House Vote on CAP Congressional Gold Medal Will Make It Official

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CAP approaches 72nd anniversary with eye on Congressional Gold Medal.

Legislation to award a Congressional Gold Medal to CAP for its World War II service has passed the Senate and is pending in the House.

Each week, each month, others are lost. We want to make sure those who remain, and those who have passed, are rightly honored for their vigilant service to America. -- CAP National Commander Maj. Gne. Chuck Carr

As Civil Air Patrol prepares to celebrate its 72nd anniversary, the all-volunteer service of 61,000 members looks to honor its founding members who, propelled by duty and love of country, valiantly defended their homeland during World War II.

Now in their 80s and 90s, these unsung heroes from the nation’s greatest generation are in line to receive recognition when CAP receives the Congressional Gold Medal – the highest honor Congress can bestow on an individual or group. Legislation to award a gold medal to CAP for its World War II service has passed the Senate and is pending in the House. An expected vote in January 2014 will make it official.

"These members from our earliest days as an organization helped save lives and preserve our nation’s freedom," said CAP National Commander Maj. Gen. Chuck Carr. "They were truly unsung heroes of the war, using their small private aircraft to search for and deter enemy submarines close to America’s shores."

CAP was founded 72 years ago on Dec. 1, 1941, less than a week before the Japanese attack on Pearl Harbor led to America’s involvement in World War II. Its members quickly proved their worth by conducting aerial patrols on their own, heroism that discouraged and eventually stopped deadly German U-boat attacks along U.S. coastlines and waterways.

"Our veterans, as volunteer unpaid civilians, conducted combat and humanitarian missions during a critical time of need for the nation," said Carr. "Amazingly, many flew their own aircraft on hazardous missions, in bad weather, at great personal risk."

Of the 59 members who died during World War II, 26 were lost at sea and seven others were seriously injured while carrying out their civilian combat missions.

Their wartime service was highly unusual because they were civilian volunteers flying combat missions at their own expense at a time when the military could not adequately respond to the U-boat threat. CAP’s "subchasers" helped staunch the loss of American and Allied merchant vessels, saving the lives of untold thousands of sailors and countless millions of dollars of war materiel destined for the battlefields in Europe and the Pacific.

In addition to their coastal patrols, CAP aircrews assisted with other essential wartime missions on the home front, such as search and rescue, disaster relief, border patrol, forest fire patrol, target towing for military practice and transporting critical supplies within the country. Members also managed hundreds of airports and trained aviators – many of them cadets – for future service in CAP and the military.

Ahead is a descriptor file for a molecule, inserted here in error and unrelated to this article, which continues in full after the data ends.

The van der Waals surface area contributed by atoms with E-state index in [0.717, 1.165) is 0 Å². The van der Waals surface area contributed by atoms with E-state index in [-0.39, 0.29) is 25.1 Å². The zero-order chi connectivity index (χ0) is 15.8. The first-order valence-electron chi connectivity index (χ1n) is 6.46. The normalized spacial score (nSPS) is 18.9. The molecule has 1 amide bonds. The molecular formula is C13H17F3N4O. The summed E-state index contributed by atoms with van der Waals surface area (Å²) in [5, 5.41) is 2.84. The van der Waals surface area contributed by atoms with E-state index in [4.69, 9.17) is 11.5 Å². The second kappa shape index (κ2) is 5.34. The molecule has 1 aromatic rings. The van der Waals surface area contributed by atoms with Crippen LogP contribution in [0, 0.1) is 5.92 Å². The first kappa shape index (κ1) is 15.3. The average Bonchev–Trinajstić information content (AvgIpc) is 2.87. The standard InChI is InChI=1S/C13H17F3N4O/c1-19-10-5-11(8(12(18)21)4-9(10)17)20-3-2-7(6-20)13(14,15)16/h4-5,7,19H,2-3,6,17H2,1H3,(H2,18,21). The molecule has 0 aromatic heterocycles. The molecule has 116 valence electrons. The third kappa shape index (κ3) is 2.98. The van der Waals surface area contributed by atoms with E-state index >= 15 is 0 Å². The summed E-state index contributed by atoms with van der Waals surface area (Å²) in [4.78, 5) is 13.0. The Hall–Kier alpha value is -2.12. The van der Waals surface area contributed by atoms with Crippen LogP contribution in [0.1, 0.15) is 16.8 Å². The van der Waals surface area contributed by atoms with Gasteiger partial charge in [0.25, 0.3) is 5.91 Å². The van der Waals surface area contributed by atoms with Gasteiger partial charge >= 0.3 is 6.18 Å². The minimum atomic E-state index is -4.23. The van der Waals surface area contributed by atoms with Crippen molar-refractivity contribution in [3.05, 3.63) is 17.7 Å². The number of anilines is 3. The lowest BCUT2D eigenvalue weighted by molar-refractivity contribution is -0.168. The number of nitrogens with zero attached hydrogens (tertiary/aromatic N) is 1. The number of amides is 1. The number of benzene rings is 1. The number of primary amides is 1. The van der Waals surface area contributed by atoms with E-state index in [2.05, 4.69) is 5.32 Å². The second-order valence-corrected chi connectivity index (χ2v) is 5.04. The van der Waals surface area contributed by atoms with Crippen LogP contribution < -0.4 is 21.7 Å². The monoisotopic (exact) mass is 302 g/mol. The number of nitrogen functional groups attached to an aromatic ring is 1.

CAP has stepped up its legislative efforts over the past year to recognize the roughly 60,000 men and women who served during World War II because time is now their enemy. Due to their advanced ages, less than 200 are still alive today.

"Each week, each month, others are lost," said Carr. "We want to make sure those who remain, and those who have passed, are rightly honored for their vigilant service to America."

Carr asks anyone who knew of adult CAP members serving during World War II to upload their information into the database at

Civil Air Patrol, the official auxiliary of the U.S. Air Force, is a nonprofit organization with 61,000 members nationwide, operating a fleet of 550 aircraft. CAP, in its Air Force auxiliary role, performs 90 percent of continental U.S. inland search and rescue missions as tasked by the Air Force Rescue Coordination Center and is credited by the AFRCC with saving an average of 80 lives annually. Its unpaid professionals also perform homeland security, disaster relief and drug interdiction missions at the request of federal, state and local agencies. The members play a leading role in aerospace education and serve as mentors to more than 26,000 young people currently participating in the CAP cadet programs. CAP received the World Peace Prize in 2011 and has been performing missions for America for 72 years. CAP also participates in Wreaths Across America, an initiative to remember, honor and teach about the sacrifices of U.S. military veterans. Visit or for more

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Julie Debardelaben
Civil Air Patrol National Headquarters
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Civil Air Patrol
since: 04/2010
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